MINOT, N.D. - Earlier this week the Minot City Council decided to appeal the FEMA risk maps dictating what areas should be considered flood zones.
"Are we at risk for anything else other than the cost for the appeal,” asked alderman Mark Jantzer.
“I just think that its money that we are going to have to spend it's in the best interest of the community," said alderman Shannon Straight.
City leaders debated the pros and cons of appealing the FEMA Risk maps.
"If we are successful in an appeal, just that lowering of that base flood elevation, for when folks within the flood plain have to have their policies rated that could translate into thousands of dollars in savings," said city engineer Lance Meyer.
The maps proposed by FEMA would change the status of more than three thousand homes in the magic city from low-risk zones also known as x zones to high-risk zones also called AE zones.
"When you fall into those high-risk zones there comes a trigger for mandated flood insurance, so if you fall into one of these high-risk zones and you have a mortgage on your home, you will be required by law to carry the flood insurance," said Miranda Schuler, an insurance agent in Minot.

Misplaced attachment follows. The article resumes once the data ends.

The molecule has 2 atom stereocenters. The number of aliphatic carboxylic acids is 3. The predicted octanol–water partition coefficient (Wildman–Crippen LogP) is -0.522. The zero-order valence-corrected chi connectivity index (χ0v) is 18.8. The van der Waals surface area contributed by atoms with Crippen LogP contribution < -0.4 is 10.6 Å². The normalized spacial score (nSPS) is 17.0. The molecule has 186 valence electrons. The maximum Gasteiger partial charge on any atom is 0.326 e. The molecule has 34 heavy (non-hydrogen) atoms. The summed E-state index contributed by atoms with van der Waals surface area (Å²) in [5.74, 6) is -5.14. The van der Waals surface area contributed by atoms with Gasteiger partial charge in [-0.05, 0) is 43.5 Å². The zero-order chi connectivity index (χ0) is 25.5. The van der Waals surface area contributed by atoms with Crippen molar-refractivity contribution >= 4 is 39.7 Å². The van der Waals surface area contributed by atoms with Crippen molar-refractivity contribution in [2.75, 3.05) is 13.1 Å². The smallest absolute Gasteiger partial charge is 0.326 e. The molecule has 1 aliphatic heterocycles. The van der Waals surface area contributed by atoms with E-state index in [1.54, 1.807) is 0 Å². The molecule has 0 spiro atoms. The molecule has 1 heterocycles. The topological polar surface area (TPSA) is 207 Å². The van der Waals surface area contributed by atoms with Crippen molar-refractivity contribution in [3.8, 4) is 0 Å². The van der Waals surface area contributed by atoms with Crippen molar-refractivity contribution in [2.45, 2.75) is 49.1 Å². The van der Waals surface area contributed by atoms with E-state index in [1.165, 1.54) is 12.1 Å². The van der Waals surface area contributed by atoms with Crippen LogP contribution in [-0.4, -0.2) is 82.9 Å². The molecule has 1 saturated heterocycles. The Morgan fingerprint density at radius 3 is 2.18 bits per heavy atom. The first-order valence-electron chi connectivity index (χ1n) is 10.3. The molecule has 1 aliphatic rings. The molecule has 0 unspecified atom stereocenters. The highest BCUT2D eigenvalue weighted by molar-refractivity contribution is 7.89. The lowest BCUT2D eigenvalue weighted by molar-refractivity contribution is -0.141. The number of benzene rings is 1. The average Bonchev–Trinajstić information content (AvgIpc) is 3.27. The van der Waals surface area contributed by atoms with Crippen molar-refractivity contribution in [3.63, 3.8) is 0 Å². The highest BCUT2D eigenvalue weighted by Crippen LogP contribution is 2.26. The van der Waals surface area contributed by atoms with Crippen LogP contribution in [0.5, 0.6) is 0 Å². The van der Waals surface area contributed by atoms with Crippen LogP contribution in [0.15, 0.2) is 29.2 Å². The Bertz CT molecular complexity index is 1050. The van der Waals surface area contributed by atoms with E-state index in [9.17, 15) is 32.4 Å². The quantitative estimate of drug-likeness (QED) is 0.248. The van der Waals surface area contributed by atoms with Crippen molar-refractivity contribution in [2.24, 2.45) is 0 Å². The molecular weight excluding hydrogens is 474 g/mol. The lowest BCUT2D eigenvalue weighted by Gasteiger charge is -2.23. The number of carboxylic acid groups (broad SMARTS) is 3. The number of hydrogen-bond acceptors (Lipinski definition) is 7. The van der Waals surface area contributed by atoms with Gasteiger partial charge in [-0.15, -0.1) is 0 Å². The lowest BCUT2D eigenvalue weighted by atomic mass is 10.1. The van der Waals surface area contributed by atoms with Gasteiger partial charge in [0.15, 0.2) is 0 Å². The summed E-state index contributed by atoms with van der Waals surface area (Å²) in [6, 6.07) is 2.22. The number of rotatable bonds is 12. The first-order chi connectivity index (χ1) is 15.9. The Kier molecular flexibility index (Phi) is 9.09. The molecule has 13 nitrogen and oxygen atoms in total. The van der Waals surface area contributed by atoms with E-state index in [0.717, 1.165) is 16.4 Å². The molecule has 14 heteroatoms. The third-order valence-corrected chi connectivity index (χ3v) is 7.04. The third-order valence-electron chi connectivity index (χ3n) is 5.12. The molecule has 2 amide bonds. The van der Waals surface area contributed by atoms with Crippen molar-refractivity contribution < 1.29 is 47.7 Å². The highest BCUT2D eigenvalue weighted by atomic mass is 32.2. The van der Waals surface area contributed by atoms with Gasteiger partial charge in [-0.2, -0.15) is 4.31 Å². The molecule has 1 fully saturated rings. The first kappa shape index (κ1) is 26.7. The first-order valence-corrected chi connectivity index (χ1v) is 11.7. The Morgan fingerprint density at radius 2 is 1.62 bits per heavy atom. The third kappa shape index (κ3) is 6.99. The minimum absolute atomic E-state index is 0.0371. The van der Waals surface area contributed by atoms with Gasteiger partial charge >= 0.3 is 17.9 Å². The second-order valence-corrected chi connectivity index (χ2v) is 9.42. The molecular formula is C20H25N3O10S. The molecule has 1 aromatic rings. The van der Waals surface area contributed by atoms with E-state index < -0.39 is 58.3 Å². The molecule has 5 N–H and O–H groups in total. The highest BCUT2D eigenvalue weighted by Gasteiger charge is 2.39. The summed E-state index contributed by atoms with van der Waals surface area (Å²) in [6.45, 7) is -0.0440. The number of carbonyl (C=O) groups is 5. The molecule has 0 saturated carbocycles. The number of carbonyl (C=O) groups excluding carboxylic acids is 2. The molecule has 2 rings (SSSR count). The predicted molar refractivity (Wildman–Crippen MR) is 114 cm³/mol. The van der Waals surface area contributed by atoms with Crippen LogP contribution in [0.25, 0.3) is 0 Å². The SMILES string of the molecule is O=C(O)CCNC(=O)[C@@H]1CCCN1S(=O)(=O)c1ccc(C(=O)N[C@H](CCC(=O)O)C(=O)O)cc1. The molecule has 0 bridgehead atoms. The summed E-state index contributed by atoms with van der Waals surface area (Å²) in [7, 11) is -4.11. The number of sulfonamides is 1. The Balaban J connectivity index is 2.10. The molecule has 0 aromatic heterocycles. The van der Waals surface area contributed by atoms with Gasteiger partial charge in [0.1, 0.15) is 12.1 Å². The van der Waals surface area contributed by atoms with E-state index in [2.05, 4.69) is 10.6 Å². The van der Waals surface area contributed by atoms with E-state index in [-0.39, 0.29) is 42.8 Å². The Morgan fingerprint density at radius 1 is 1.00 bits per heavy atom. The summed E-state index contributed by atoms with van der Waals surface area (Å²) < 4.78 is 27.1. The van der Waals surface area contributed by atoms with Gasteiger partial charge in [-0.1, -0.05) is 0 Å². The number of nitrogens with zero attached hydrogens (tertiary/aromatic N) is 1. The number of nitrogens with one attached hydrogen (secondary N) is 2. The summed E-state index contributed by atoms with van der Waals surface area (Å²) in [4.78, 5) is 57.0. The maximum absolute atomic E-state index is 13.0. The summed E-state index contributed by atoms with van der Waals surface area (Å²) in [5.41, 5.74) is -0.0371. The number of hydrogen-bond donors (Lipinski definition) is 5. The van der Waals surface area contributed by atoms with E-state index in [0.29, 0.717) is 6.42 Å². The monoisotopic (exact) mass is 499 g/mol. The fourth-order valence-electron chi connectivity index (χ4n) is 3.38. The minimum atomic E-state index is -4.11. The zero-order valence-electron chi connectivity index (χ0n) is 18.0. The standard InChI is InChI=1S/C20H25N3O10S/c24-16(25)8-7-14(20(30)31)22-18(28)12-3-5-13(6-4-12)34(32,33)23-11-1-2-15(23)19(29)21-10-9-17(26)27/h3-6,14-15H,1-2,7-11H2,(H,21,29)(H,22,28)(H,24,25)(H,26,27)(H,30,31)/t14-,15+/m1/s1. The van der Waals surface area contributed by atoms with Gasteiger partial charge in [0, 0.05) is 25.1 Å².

Some city leaders say the appeal could save the city and homeowners thousands of dollars, even if it's denied later down the road.
"If we only have a one year delay we would still see saving in my estimation," said Minot Mayor Shaun Sipma.
The city has nearly 90 days to appeal the decision. It will cost roughly $250,000 to start the process.
"It's going to be quite an undertaking. It is reconstructing all the engineering the maps, the studies that they have done, over the last seven years in 90 days,” said Meyer.
FEMA plans to have the new rates effective by Feb. 1.
You can learn where your home falls in the proposed FEMA maps by visiting the city's website.